Practice English Speaking&Listening with: DIY Mountain Bike Wash Station

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At this point, Berm Creek has everything we need to ride, work, and hang out.

But theres one problem that I still havent solvedThe mess that is bike washing.

Granted, this isnt a big problem.

But I wash enough bikes where it makes sense to craft a permanent solutionone that doesnt

involve getting mud on my house, or wrecking the lawn.

My wife suggested I build a wash station to contain the mess, so I thought: what would

be the perfect amount of overkill.

A good bike wash station should be in a spot with drainage.

The DOT dug this trench along my property line, which happens to be close to my driveway

and my hose.

To make it suitable for our wash station, Ill need to do a bit of landscaping.

The ground is pretty uneven, but well make it work.

Now that weve chosen a spot, we need a plan.

To me, the most important part is a platform that water can pass through so youre not

standing in the crap you just hosed off your bike.

Next would be something to hold the bike off the platform, to make it easier to reach.

Finally, a place to hold brushes and wash solution.

The hose isnt so important to me, since I have one nearby.

Now to get some supplies and start building.

Well use 4x4s as posts, and planks to build a platform that water can pass through.

To hold the bike off the platform, well use these pipe fittings to make a horizontal

bar at the top.

For wash solution, well use this granite soap dispenser from target, which looks more

like a murder weapon than a soap dispenser.

The wash station will have a footprint of 4 feet, by 6 feet.

First, well frame out the platform with 2x6s, so we have a visual aide for the rest

of the project.

Im doing this in the driveway to ensure the platform is flat and even.

Then Ill just carry the whole thing over here and line it up.

As you may know, Im not a construction expert so trial and error is a big part of

my methodology.

To get this platform level, my strategy was to locate the posts according to the platform,

and then use a level to adjust the deck, little by little.

If theres a better way to do this, I dont have the tools or experience.

But in the end, my method worked.

The only problem was cutting the excess off the 4x4s, which proved to be challenging

and probably not very safe.

The inside of the platform was getting in the way of my saw guard, so I considered taking

it all apart to make the cuts.

Instead, I decided to do the smart thing for once.

That makes more sense.

With the frame leveled and secured, it was time to set up the bike hanger, which meant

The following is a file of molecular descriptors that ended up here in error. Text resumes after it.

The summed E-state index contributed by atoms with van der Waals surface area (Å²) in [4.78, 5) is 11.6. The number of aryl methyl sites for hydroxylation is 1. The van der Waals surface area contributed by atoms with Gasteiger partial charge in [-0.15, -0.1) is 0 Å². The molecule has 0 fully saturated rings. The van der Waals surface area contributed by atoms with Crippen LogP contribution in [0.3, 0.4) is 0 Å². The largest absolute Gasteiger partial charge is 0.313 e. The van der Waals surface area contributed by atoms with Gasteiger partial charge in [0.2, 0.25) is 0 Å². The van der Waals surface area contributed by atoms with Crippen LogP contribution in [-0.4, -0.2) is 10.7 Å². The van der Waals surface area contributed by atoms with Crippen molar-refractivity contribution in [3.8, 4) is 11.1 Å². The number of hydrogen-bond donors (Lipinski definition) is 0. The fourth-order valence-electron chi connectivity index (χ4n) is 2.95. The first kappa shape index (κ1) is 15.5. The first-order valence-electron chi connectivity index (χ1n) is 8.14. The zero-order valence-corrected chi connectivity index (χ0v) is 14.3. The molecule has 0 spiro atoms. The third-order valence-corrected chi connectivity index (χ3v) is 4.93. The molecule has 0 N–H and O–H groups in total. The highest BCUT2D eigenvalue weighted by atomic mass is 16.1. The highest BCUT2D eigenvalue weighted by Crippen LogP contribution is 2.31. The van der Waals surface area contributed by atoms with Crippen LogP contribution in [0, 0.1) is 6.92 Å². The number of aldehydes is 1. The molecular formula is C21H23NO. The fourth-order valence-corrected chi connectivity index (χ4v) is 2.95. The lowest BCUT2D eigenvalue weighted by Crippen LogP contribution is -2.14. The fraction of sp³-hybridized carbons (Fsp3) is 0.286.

digging another post hole and securing an 8 foot 4x4 to the back of the platform.

Well attach our pipe and hooks to this later, but first the deck planks.

I cut 6 8 foot planks in half to make 12 4 foot planks.

To ensure ample drainage, I used a pencil to space them evenly.

While I fasten these planks, lets have a quick look at another Berm Creek addition.

My backyard trail system is home to quite a few critters.

To keep them entertained we installed the Squirrel Party 5000.

Its a rotating strip of wood with a counterweight on one end, and a piece of dried corn on the

other.

When a squirrel climbs up to get the cornwell thats when the party starts.

If you plan on building one of these its important to cut these notches on the end

so the squirrels dont get their legs caught.

Squirrels also vary in size depending on where you live, so the counter weight and balance

point need to be adjusted accordingly.

Thanks uncle Danny, for sending this to me.

Back to the bike wash station, which is starting to look like something.

To hold the bike up, Im using an end flange to mount a pipe parallel to the platform.

I added a cap on the end to keep the bike from sliding off.

Im also mounting hooks to this post to hold brushes.

Finally, a little shelf for that granite dispenser, all loaded up with non toxic bike wash soap.

The wash station is complete, and theres only one thing left to do.

Now that we have a bike to wash, I can show you the concept.

You hang your bike by the seat so its up high and easy to access.

This also makes it so the dirt falls off and away from your bike.

I usually start by soaking everything with the hose.

Then I soap up a brush and get to work.

To clean wheels, I use a brush with stout bristles to really scrub the grime from between

the spokes.

Rinse, repeat.

As planned, the water falls through the cracks and meanders down the hill with the rest of

the runoff.

Youre never standing in the mud or a puddle of water, and theres no mess to speak of.

With a wash station, Ill be less likely to avoid washing my bike.

And now anyone I ride with is probably gonna want to use my bike wash station before they

go home.

This wash station may even come in handy for cleaning other things.

So there you have it, my very functional, but rather unnecessary mountain bike wash

station.

Youve gotta admit it looks better than those weeds and the drainage trench behind

it.

And if youve ever had a hard time finding a good place to wash your bike, you know first

hand how nice it is to have.

Thanks for riding with me today and Ill see you next time.

The Description of DIY Mountain Bike Wash Station